HISTORY OF THE WOODWORKS MUSEUM
The Woodworks Museum was originally built to highlight the work of the Queensland Department of Primary Industry and Forestry. These are photos from the construction of the Sawmill in the Museum grounds. It was originally hoped to transport the Elgin Vale Sawmill to the grounds, but deterioration meant that it was a better option to reproduce the mill from new material.
The Museum building is built chiefly from rough-sawn tallowwood and spotted gum, the construction reflects the bush-style architecture that follows the rolling topography of the site, resulting in a multileveled building with a sunken demonstration pit and exhibition areas. Mezzanines above the pit provide excellent vantage points for visitors to watch demonstrations.
The building is made from Australian timbers:
- Tallowwood – grows coastal from as far north as Maryborough and Fraser Island down to Newcastle, New South Wales.
- Spotted Gum – grows coastal in southeast Queensland, as far north as Maryborough, and coastal New South Wales.
- Northern Silky Oak – grows in northeast Queensland, as far north as Rossville and as far south as Townsville.
- Hoop Pine – grows coastal Queensland and very northeast New South Wales.
- Ironbark – grows coastal as far north as Brisbane, Queensland and as far south as Bermagui, New South Wales.
All structural timber and flooring are of tallowwood and ironbark, milled from specially selected trees. Internal linings, ceilings and external weatherboards are spotted gum. Banisters, doors and window frames are silky oak. The entirety of the offices, including the ceilings, are lined with hoop pine.
Traditional methods were used to install the galvanised iron roof, guttering and down pipes. All ironwork throughout the buildings was hand-made by the Imbil Forest Station’s blacksmith.
The fences demonstrate four styles of construction. All use yellow stringybark for the round posts, which are higher than split posts, and mainly yellow stringybark for the rails. Some bloodwood, ironbark and Gympie Messmate were also used as rails. Early settlers generally could not afford iron and steel, which was both scarce and expensive; thus they used the most readily available material, usually wood, in a variety of ways.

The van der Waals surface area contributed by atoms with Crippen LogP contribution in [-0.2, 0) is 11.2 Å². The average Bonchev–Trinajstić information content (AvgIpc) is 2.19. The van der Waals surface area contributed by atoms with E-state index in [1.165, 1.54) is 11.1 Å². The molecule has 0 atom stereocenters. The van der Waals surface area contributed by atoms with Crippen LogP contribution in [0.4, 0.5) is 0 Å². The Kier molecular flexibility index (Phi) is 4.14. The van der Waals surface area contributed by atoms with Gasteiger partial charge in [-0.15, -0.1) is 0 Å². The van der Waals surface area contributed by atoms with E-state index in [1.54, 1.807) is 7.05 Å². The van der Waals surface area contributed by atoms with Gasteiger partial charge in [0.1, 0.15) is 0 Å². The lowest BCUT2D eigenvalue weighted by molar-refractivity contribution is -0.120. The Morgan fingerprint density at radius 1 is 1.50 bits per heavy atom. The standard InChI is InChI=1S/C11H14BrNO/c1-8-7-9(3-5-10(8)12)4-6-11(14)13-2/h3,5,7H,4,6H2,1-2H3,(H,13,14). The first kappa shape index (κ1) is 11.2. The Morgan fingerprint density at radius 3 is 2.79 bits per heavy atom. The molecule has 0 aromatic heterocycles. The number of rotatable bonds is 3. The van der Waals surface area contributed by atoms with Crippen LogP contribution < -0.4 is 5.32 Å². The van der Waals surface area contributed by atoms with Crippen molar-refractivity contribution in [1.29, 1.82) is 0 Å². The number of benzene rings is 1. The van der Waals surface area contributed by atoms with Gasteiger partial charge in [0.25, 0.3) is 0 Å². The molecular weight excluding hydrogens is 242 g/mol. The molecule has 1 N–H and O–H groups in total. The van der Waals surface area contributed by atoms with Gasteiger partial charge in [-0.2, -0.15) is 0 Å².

John Huth, Senior Forest Technician – Department of Primary Industries and Fisheries, Queensland and Peter Holzworth, Retired Forester – Department of Primary Industries and Fisheries, Queensland, wrote a couple of papers that have proved informative and useful in understanding the timber industry in Qld.
John Huth’s Journal has been instrumental in saving a lot of the documents from the past. His journal gives some interesting insights into the early settlement of Imbil and the forestry development there during WW1 and later. He talks about the History and use of the land, gold, agriculture and dairy industries, logging and private sawmilling and early forestry plantation practises. Along with work colluge Peter Holzworth the produced 2 important papers.
Australia’s Ever-Changing Forests IV
Fourth National Conference on Australia’s Forest History. Australian Forest History Society Inc. Gympie 18 – 22 April 1999.
Araucariaceae in Queensland
Paper presented at one-day symposium on the history of the Araucarian forests organised by Australian Forest History Society. Tuesday, 9 August 2005, Lecture Theatre of the Queensland Museum Brisbane.
Both these papers are available for public viewing below.
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